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Dawn O'Hara Edna Ferber

Bennie And The Charming Old Maid

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"Do listen to the purring of that cat!" I murmured. "Oh, newspapers have no place in this. This is peace and rest."

Alma Pflugel leaned forward in her chair. "You--you like it?"

"Like it! This is home. I feel as though my mother were here in this room, seated in one of those deep chairs, with a bit of sewing in her hand; so near that I could touch her cheek with my fingers."

Alma Pflugel rose from her chair and came over to me. She timidly placed her hand on my arm. "Ah, I am so glad you are like that. You do not laugh at the low ceilings, and the sunken floors, and the old-fashioned rooms. You do not raise your eyes in horror and say: `No conveniences! And why don't you try striped wall paper? It would make those dreadful ceilings seem higher.' How nice you are to understand like that!"

My hand crept over to cover her own that lay on my arm. "Indeed, indeed I do understand," I whispered. Which, as the veriest cub reporter can testify, is no way to begin an interview.

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A hundred happy memories filled the little low room as Alma Pflugel showed me her treasures. The cat purred in great content, and the stove cast a rosy glow over the scene as the simple woman told the story of each precious relic, from the battered candle-dipper on the shelf, to the great mahogany folding table, and sewing stand, and carved bed. Then there was the old horn lantern that Jacob Pflugel had used a century before, and in one corner of the sitting-room stood Grossmutter Pflugel's spinning-wheel. Behind cupboard doors were ranged the carefully preserved blue-and-white china dishes, and on the shelf below stood the clumsy earthen set that Grosspapa Pflugel himself had modeled for his young bride in those days of long ago. In the linen chest there still lay, in neat, fragrant folds, piles of the linen that had been spun on that time-yellowed spinning-wheel. And because of the tragedy in the honest face bent over these dear treasures, and because she tried so bravely to hide her tears, I knew in my heart that this could never be a newspaper story.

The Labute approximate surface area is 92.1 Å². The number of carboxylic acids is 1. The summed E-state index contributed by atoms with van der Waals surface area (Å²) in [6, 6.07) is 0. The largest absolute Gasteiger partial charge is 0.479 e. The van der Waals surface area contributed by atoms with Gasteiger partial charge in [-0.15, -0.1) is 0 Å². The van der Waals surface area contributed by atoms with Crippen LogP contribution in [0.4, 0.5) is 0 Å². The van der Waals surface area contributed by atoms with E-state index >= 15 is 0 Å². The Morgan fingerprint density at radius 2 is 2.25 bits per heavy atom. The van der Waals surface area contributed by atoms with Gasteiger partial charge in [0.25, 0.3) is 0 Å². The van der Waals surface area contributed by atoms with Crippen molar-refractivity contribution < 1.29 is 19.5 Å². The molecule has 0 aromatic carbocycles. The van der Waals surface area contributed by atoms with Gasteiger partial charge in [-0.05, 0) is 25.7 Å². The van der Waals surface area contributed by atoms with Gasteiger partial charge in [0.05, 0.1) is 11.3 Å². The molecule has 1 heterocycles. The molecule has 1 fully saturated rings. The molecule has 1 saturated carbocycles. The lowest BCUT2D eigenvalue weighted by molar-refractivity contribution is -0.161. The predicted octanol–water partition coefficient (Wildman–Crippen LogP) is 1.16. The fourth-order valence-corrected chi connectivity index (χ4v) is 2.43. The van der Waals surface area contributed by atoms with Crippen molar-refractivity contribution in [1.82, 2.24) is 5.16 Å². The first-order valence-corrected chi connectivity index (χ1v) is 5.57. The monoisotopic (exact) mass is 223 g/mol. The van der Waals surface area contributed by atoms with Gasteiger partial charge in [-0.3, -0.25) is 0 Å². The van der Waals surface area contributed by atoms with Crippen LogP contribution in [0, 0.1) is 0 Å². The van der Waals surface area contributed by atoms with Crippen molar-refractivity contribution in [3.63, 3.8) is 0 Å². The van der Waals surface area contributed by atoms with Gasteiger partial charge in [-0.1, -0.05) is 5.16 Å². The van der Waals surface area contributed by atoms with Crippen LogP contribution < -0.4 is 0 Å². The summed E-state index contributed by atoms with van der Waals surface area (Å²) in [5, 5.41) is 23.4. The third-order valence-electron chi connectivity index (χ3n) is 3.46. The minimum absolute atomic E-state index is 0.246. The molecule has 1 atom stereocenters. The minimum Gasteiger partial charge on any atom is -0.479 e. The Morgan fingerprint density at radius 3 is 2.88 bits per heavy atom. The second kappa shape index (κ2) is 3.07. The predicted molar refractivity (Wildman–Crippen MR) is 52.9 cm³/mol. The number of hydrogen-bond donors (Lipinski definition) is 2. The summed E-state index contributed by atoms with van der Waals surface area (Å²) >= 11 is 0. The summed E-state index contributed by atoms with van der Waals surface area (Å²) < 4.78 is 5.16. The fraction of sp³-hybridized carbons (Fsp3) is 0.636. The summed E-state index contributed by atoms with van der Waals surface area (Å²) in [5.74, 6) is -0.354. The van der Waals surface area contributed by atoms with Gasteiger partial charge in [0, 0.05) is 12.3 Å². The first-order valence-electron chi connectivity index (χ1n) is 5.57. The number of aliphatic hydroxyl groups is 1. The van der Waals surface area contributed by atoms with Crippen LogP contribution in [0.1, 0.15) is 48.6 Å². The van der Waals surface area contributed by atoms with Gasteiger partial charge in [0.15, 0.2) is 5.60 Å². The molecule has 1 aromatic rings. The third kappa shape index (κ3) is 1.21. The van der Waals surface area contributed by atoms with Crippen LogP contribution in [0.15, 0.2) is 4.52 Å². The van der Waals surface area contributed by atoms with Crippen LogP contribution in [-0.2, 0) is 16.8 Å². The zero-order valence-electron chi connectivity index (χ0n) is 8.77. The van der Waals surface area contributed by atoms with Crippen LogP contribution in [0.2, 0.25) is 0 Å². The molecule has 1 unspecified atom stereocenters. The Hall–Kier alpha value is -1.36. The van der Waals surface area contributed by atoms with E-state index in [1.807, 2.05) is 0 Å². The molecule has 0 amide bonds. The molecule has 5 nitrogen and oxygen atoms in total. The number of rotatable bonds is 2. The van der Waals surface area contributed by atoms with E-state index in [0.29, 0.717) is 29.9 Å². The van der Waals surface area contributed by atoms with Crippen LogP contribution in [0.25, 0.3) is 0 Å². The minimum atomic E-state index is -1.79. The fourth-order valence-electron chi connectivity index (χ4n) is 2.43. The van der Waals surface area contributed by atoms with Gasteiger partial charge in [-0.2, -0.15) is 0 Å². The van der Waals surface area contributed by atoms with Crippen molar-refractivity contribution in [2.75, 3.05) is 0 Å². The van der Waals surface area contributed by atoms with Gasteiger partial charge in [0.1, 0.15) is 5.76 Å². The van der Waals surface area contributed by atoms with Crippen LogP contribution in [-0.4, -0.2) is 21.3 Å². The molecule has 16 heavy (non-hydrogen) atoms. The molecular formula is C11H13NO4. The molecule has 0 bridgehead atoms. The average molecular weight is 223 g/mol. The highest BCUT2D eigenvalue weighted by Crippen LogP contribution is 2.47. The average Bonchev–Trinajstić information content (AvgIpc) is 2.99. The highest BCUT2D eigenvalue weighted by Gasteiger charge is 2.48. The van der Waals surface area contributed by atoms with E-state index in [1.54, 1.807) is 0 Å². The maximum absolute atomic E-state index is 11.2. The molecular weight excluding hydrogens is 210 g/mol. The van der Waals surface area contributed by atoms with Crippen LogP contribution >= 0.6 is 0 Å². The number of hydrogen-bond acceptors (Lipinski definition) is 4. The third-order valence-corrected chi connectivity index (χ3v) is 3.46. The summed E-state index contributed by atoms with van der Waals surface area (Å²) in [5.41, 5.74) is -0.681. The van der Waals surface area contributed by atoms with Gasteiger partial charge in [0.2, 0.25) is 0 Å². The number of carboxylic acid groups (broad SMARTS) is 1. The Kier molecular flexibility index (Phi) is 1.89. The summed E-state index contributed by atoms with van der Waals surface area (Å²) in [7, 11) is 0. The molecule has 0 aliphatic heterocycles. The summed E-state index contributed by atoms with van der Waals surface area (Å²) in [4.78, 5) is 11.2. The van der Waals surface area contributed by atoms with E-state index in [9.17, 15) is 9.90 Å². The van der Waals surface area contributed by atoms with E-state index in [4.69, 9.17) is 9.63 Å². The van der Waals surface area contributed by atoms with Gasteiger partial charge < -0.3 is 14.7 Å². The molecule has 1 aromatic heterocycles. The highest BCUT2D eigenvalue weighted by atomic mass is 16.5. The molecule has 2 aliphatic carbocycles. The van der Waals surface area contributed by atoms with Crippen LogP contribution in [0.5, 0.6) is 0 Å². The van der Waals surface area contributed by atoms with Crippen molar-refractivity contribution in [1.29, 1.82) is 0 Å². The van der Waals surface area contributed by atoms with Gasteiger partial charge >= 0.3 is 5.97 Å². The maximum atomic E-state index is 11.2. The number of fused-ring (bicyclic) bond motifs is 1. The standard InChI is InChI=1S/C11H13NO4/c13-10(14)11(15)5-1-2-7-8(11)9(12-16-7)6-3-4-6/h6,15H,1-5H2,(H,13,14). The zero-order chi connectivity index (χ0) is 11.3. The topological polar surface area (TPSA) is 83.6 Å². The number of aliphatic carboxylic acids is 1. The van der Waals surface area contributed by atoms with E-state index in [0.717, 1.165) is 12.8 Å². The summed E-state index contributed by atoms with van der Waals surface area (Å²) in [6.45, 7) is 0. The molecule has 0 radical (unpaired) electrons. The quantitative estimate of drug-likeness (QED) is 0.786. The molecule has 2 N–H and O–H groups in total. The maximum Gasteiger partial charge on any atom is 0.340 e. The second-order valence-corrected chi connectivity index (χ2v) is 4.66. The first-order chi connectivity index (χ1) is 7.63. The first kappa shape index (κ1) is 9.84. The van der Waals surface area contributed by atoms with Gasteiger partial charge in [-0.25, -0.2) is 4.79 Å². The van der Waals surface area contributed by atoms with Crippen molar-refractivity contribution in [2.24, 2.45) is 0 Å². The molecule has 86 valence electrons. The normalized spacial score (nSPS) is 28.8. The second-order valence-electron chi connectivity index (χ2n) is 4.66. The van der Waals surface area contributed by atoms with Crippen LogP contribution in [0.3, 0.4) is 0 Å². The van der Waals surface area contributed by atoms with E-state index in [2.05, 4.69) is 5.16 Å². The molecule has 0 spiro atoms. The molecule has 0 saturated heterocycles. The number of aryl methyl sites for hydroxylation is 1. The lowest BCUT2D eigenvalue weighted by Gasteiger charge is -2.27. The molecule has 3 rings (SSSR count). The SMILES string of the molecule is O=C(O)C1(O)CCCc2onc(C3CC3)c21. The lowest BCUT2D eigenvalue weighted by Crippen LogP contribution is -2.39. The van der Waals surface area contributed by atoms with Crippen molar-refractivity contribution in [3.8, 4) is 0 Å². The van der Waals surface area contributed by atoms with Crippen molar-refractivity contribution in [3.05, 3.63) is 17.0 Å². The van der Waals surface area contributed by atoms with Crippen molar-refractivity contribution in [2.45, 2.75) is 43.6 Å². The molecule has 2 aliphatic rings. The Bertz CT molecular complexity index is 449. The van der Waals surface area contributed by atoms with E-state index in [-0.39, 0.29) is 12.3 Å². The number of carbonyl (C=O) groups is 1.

"So," said Alma Pflugel at last, and rose and walked slowly to the window and stood looking out at the wind-swept garden. That window, with its many tiny panes, once had looked out across a wilderness, with an Indian camp not far away. Grossmutter Pflugel had sat at that window many a bitter winter night, with her baby in her arms, watching and waiting for the young husband who was urging his ox-team across the ice of Lake Michigan in the teeth of a raging blizzard.

The little, low-ceilinged room was very still. I looked at Alma Pflugel standing there at the window in her neat blue gown, and something about the face and figure--or was it the pose of the sorrowful head?--seemed strangely familiar. Somewhere in my mind the resemblance haunted me. Resemblance to--what? Whom?

"Would you like to see my garden?" asked Alma Pflugel, turning from the window. For a moment I stared in wonderment. But the honest, kindly face was unsmiling. "These things that I have shown you, I can take with me when I--go. But there," and she pointed out over the bare, wind-swept lot, "there is something that I cannot take. My flowers! You see that mound over there, covered so snug and warm with burlap and sacking? There my tulips and hyacinths sleep. In a few weeks, when the covering is whisked off--ah, you shall see! Then one can be quite sure that the spring is here. Who can look at a great bed of red and pink and lavender and yellow tulips and hyacinths, and doubt it? Come."

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Dawn O'Hara
Edna Ferber

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